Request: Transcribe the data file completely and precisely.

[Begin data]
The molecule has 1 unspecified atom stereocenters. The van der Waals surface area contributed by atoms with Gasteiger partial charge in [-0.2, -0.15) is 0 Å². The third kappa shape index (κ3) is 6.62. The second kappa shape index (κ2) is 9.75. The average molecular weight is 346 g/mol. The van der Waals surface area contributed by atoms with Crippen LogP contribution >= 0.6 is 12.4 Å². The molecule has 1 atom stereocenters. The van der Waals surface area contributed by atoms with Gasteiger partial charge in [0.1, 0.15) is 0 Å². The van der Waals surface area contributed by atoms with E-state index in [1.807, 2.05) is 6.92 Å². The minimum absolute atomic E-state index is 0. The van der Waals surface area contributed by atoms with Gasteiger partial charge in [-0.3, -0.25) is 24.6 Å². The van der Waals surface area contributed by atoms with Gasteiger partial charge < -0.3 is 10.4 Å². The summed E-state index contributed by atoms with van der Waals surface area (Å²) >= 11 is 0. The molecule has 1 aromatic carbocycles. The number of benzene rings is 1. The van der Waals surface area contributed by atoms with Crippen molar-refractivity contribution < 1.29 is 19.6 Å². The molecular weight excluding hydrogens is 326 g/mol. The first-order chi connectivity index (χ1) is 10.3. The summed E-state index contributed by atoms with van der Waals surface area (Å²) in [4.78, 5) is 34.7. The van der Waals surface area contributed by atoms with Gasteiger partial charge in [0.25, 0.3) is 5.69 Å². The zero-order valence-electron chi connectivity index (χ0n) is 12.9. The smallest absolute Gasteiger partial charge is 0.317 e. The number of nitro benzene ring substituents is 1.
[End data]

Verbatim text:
The molecule has 1 unspecified atom stereocenters. The van der Waals surface area contributed by atoms with Gasteiger partial charge in [-0.2, -0.15) is 0 Å². The third kappa shape index (κ3) is 6.62. The second kappa shape index (κ2) is 9.75. The average molecular weight is 346 g/mol. The van der Waals surface area contributed by atoms with Crippen LogP contribution >= 0.6 is 12.4 Å². The molecule has 1 atom stereocenters. The van der Waals surface area contributed by atoms with Gasteiger partial charge in [0.1, 0.15) is 0 Å². The van der Waals surface area contributed by atoms with E-state index in [1.807, 2.05) is 6.92 Å². The minimum absolute atomic E-state index is 0. The van der Waals surface area contributed by atoms with Gasteiger partial charge in [-0.3, -0.25) is 24.6 Å². The van der Waals surface area contributed by atoms with Gasteiger partial charge < -0.3 is 10.4 Å². The summed E-state index contributed by atoms with van der Waals surface area (Å²) >= 11 is 0. The molecule has 1 aromatic carbocycles. The number of benzene rings is 1. The van der Waals surface area contributed by atoms with Crippen molar-refractivity contribution < 1.29 is 19.6 Å². The molecular weight excluding hydrogens is 326 g/mol. The first-order chi connectivity index (χ1) is 10.3. The summed E-state index contributed by atoms with van der Waals surface area (Å²) in [4.78, 5) is 34.7. The van der Waals surface area contributed by atoms with Gasteiger partial charge in [0.25, 0.3) is 5.69 Å². The zero-order valence-electron chi connectivity index (χ0n) is 12.9. The smallest absolute Gasteiger partial charge is 0.317 e. The number of nitro benzene ring substituents is 1.